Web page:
No doubt there are sentient beings more miserable than a writer unable to write. I just happen to be a writer, so it’s this cubicle of despair that’s most familiar to me. Writer’s block is usually transient. What I tumbled into three years ago was quite different—a prolonged period of depression and grief that left me at a loss for words. Any story, even a modest act of journalism, requires an energy and a confidence that I didn’t have and didn’t feel inclined to fake.
I still can’t watch the Tom Hanks movie “Castaway” without dissolving into tears at his rain-drenched scene with Helen Hunt. It’s just so heartbreaking. But the film is also about perseverance and flotation. Somewhere in my dark night of the soul my camera became the paddle for my life raft, so to speak. Continue reading Sharing the Light→
One of the larger reasons I’m a Spokanite is because of our stunning inventory of trees. It’s hard to leave them behind for very long. I remember, as a kid, family car rides from Pasco, and how I felt when we reached the tree line near Sprague, and there began to absorb the enveloping greenness and the smell of pines. After the November storm that brought so many of them down, I’ve wanted to frame an homage to trees from photos I’ve taken the past few years. This is that. Treeshine.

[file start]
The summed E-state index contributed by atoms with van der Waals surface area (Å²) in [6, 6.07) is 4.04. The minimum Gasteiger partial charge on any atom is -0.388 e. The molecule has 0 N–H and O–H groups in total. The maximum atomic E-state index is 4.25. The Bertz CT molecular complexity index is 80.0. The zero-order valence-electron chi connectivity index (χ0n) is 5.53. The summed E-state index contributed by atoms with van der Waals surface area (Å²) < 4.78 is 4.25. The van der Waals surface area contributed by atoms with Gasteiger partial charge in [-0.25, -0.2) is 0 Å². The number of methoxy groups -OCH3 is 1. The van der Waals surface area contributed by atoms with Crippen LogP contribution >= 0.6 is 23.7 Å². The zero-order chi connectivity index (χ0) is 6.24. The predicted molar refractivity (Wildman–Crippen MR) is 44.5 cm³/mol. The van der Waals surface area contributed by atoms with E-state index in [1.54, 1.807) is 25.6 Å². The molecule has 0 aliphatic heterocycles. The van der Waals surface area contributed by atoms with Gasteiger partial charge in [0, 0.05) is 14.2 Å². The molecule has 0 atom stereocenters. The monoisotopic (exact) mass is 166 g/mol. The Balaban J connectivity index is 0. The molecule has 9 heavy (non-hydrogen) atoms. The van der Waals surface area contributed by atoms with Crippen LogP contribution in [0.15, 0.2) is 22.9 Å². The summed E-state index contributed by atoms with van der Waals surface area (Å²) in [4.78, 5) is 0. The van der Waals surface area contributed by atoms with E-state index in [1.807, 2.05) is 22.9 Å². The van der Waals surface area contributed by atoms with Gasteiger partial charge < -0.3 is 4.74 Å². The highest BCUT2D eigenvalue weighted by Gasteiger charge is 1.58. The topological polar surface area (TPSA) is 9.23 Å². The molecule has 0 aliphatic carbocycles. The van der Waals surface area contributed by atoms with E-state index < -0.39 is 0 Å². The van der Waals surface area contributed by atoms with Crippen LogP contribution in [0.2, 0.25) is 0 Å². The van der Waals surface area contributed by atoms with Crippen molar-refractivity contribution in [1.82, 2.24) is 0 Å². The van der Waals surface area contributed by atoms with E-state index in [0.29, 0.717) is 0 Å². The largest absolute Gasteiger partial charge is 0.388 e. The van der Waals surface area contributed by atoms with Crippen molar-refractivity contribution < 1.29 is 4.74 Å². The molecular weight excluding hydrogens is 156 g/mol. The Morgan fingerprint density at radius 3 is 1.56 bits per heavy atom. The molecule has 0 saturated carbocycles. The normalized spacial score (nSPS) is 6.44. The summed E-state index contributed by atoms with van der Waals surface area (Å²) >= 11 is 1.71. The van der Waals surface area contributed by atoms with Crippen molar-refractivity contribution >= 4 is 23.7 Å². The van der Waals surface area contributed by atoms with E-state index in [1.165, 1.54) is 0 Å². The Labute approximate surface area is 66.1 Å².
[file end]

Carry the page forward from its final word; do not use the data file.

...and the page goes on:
David Condon strangled police oversight in Spokane. Now he wants to blame it on state law.
David Condon came to office in Spokane because of how badly his predecessor botched the issue of police accountability. After sailing through the 2011 primary election, former Mayor Mary Verner energized Condon’s campaign by turning remarkably tone deaf to rising public anger about police conduct in the Otto Zehm tragedy.
Although Condon was something of a political blank page when he took office, it would have been hard to imagine that he could do any worse than Verner on what, then, was the central issue in city politics.
Can wild horses and broken soldiers help each other?
By Larry Shook Ah Kah Tah is a Blackfeet Indian phrase that means “Going Home.” My friend Earl Barlow, a Blackfeet, told me that.
Ah Kah Tah is also the name Nate Ostrander and I have given to the five-year-old mustang gelding we brought home from the Bureau of Land Management’s wild horse holding facility at Burns, Oregon. We’re going to experiment on both the horse and me.
Here’s our question: can you take a sixty-nine-year old veteran whose heart and psyche have been shattered by war and teach him to train a mustang—a creature arrested in the heaven of open range for the crime of freedom—in a way that gives both him and the horse a new life? Continue reading Of Mustangs and Warriors→
Stories, dreams, and landscapes from the Inland Northwest